The recent report 'Second Wave: The Return of Lèse-Majesté in Thailand', documents how the Thai government has "used and abused Article 112 of the Criminal Code to target pro-democracy activists and protesters in relation to their online political expression and participation in peaceful pro-democracy demonstrations."

Criticism of any 'royal project'

The investigation shows 124 individuals, including at least eight minors, have been charged with lèse-majesté between November 2020 and August 2021. Nineteen of them served jail time. The new wave of charges is cited as a response to the rising pro-democracy protests across Thailand over the past year.

Juthatip Sirikan explains that the law is now being applied in such a broad way that people are not allowed to question government budgets and expenditure if they have any relationship with the royal family, which stifles criticism of the most basic government decision-making since there are an estimated 5,000 ongoing "royal" projects. "Article 112 of lèse-majesté could be the key (factor) in Thailand's political problems" the young activist argues.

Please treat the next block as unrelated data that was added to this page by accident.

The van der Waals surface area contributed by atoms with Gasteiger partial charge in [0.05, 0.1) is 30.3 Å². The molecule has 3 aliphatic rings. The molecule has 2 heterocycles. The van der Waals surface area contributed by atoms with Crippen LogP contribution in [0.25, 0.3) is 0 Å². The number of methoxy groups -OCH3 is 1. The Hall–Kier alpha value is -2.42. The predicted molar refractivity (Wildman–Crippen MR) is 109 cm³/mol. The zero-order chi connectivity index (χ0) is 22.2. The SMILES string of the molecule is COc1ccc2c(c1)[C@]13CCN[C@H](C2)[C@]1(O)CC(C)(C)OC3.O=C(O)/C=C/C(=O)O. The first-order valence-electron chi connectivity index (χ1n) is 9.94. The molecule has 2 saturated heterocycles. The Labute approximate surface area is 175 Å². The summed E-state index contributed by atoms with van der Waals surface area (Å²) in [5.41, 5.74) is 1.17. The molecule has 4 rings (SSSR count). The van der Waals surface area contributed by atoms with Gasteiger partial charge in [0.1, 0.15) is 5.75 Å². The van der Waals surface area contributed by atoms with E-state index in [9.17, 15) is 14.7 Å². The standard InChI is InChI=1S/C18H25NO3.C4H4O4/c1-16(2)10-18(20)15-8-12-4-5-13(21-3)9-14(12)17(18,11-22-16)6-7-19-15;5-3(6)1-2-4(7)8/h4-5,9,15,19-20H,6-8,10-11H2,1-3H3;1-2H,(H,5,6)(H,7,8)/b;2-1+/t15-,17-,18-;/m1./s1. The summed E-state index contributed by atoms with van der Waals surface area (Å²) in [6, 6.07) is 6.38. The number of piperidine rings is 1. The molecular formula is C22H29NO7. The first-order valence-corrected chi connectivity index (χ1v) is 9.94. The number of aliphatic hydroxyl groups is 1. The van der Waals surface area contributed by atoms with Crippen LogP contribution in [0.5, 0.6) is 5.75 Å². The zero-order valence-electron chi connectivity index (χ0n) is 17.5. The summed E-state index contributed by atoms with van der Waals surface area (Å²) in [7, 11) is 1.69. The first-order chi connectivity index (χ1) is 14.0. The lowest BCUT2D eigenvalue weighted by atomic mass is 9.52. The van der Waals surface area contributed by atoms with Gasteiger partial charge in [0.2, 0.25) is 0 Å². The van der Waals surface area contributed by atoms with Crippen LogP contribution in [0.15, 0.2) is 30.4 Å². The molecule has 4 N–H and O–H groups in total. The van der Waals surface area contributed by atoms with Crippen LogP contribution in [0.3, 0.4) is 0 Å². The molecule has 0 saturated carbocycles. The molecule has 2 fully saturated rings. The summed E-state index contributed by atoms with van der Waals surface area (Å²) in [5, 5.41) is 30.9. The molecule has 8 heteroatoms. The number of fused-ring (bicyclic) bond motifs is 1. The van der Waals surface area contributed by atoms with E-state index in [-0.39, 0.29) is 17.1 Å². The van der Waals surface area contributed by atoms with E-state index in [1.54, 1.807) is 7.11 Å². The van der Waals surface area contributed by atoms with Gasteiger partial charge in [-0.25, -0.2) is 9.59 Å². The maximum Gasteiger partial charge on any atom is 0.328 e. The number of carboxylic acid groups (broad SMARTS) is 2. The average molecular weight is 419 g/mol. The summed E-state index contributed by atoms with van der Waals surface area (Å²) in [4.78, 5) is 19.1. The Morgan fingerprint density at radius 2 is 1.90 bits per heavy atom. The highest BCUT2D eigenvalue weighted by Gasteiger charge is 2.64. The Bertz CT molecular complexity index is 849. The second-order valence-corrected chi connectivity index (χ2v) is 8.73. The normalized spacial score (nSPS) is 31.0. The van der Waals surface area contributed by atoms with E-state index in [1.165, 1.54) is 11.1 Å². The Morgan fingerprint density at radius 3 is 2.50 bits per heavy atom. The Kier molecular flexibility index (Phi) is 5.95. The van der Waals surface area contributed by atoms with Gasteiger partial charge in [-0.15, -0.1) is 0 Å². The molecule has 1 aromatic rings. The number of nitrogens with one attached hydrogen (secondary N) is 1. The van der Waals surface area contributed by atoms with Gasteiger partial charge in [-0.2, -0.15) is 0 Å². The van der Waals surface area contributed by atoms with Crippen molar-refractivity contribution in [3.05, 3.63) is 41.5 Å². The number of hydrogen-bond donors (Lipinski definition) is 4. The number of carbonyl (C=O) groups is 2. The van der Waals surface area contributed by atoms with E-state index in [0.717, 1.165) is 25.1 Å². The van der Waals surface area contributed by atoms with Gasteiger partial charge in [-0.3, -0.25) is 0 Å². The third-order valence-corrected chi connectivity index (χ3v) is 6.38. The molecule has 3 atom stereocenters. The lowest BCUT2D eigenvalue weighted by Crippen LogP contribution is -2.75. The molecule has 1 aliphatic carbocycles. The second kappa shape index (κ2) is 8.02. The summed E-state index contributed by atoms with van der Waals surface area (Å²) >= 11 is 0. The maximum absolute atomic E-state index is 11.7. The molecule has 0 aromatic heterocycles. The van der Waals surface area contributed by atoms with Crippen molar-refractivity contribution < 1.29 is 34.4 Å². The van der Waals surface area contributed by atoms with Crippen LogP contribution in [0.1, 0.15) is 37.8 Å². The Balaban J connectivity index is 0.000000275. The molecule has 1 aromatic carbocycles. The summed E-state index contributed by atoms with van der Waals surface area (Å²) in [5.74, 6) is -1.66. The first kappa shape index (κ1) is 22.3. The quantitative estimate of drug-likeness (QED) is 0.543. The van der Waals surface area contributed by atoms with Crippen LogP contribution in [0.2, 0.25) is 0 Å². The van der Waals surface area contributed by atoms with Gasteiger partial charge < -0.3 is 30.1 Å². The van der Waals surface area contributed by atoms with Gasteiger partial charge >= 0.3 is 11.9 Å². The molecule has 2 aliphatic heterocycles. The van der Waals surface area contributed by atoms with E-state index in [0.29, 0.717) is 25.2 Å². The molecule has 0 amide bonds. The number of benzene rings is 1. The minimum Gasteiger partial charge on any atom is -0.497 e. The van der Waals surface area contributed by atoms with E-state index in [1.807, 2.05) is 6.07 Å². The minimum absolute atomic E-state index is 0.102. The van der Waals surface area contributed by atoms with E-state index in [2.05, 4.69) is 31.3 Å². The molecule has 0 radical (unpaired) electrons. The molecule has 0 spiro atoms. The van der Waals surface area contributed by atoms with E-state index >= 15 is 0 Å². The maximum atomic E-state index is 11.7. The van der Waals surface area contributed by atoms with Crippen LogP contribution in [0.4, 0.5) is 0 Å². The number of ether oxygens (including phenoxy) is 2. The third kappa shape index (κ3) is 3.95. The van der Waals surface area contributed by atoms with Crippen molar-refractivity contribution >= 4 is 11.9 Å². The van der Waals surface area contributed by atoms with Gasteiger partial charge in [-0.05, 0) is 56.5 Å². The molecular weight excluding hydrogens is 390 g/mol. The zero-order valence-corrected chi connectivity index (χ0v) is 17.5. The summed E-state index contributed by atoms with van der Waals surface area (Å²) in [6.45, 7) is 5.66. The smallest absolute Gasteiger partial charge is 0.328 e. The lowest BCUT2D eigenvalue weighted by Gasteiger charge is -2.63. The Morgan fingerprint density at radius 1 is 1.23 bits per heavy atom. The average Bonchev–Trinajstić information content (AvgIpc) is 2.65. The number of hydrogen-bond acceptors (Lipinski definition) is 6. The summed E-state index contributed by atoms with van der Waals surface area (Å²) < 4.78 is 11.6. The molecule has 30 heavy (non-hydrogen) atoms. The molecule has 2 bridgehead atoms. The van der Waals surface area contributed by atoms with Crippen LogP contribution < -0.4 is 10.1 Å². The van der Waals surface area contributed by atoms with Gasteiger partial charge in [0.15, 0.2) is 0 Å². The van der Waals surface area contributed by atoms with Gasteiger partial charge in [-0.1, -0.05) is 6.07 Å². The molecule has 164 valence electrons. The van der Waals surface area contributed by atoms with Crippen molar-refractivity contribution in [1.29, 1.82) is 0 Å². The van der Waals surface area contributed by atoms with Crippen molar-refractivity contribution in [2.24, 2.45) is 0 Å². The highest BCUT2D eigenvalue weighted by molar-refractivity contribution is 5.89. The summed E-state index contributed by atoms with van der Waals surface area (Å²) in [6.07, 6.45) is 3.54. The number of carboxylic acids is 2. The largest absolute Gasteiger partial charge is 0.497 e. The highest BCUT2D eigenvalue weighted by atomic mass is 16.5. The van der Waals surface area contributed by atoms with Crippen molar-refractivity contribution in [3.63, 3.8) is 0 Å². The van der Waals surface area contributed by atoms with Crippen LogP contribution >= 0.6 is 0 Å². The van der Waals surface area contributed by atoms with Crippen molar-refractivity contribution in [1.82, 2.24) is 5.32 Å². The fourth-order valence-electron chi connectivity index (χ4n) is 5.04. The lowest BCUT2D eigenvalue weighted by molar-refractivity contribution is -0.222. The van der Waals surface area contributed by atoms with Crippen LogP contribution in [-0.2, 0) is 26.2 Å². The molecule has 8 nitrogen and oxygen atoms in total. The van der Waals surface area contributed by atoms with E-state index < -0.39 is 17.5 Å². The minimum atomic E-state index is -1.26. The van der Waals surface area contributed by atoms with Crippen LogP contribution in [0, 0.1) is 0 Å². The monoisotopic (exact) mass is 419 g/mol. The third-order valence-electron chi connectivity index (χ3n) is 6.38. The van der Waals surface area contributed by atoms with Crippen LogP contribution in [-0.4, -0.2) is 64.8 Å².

In 2020 the Move Forward opposition party questioned royal spending paid by government departments, including nearly 3 billion baht (89,874,174 USD) from the Defense Ministry and Thai police for royal security, and 7 billion baht budgeted for royal development projects, as well as 38 planes and helicopters for the monarchy. Previously, on June 16, 2018, it was revealed that Thailand's Crown Property Bureau transferred its entire portfolio to the new King Maha Vajiralongkorn.

photo of graffiti of 112 crossed out on sidewalk

Protestors In Bangkok Call For Political Prisoner Release

Peerapon Boonyakiat/SOPA Images via ZUMA Wire

Freedom of speech at stake

"Article 112 shuts down all freedom of speech in this country", says Sirikan. "Even the political parties fear to touch the subject, so it blocks most things. This country cannot move anywhere if we still have this law."